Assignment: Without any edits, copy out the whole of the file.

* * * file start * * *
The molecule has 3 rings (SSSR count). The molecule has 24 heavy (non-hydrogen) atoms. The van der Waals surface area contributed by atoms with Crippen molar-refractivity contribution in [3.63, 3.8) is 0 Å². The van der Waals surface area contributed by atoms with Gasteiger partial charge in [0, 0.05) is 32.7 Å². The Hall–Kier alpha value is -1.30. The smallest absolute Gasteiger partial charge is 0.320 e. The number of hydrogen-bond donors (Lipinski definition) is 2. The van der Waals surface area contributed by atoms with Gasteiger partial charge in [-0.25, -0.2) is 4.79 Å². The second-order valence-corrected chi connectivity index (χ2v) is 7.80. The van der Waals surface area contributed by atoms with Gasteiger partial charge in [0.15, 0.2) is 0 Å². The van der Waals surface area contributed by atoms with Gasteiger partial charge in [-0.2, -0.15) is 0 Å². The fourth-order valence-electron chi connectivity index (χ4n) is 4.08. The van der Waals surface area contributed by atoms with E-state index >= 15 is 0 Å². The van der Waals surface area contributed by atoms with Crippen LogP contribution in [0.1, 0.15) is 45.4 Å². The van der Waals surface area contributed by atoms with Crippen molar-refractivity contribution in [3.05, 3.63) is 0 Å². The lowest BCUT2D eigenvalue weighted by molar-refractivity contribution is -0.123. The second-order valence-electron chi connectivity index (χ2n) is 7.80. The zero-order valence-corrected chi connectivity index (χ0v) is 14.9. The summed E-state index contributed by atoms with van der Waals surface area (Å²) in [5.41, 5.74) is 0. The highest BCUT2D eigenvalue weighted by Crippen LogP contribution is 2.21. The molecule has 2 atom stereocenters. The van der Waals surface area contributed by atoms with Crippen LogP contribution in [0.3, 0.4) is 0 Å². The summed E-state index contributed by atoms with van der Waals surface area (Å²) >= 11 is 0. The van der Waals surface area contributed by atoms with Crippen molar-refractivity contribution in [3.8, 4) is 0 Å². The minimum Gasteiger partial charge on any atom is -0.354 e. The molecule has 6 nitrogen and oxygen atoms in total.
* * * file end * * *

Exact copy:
The molecule has 3 rings (SSSR count). The molecule has 24 heavy (non-hydrogen) atoms. The van der Waals surface area contributed by atoms with Crippen molar-refractivity contribution in [3.63, 3.8) is 0 Å². The van der Waals surface area contributed by atoms with Gasteiger partial charge in [0, 0.05) is 32.7 Å². The Hall–Kier alpha value is -1.30. The smallest absolute Gasteiger partial charge is 0.320 e. The number of hydrogen-bond donors (Lipinski definition) is 2. The van der Waals surface area contributed by atoms with Gasteiger partial charge in [-0.25, -0.2) is 4.79 Å². The second-order valence-corrected chi connectivity index (χ2v) is 7.80. The van der Waals surface area contributed by atoms with Gasteiger partial charge in [0.15, 0.2) is 0 Å². The van der Waals surface area contributed by atoms with Gasteiger partial charge in [-0.2, -0.15) is 0 Å². The fourth-order valence-electron chi connectivity index (χ4n) is 4.08. The van der Waals surface area contributed by atoms with E-state index >= 15 is 0 Å². The van der Waals surface area contributed by atoms with Crippen LogP contribution in [0.1, 0.15) is 45.4 Å². The van der Waals surface area contributed by atoms with Crippen molar-refractivity contribution in [3.05, 3.63) is 0 Å². The lowest BCUT2D eigenvalue weighted by molar-refractivity contribution is -0.123. The second-order valence-electron chi connectivity index (χ2n) is 7.80. The zero-order valence-corrected chi connectivity index (χ0v) is 14.9. The summed E-state index contributed by atoms with van der Waals surface area (Å²) in [5.41, 5.74) is 0. The highest BCUT2D eigenvalue weighted by Crippen LogP contribution is 2.21. The molecule has 2 atom stereocenters. The van der Waals surface area contributed by atoms with Crippen LogP contribution in [0.3, 0.4) is 0 Å². The summed E-state index contributed by atoms with van der Waals surface area (Å²) >= 11 is 0. The van der Waals surface area contributed by atoms with Crippen molar-refractivity contribution in [3.8, 4) is 0 Å². The minimum Gasteiger partial charge on any atom is -0.354 e. The molecule has 6 nitrogen and oxygen atoms in total.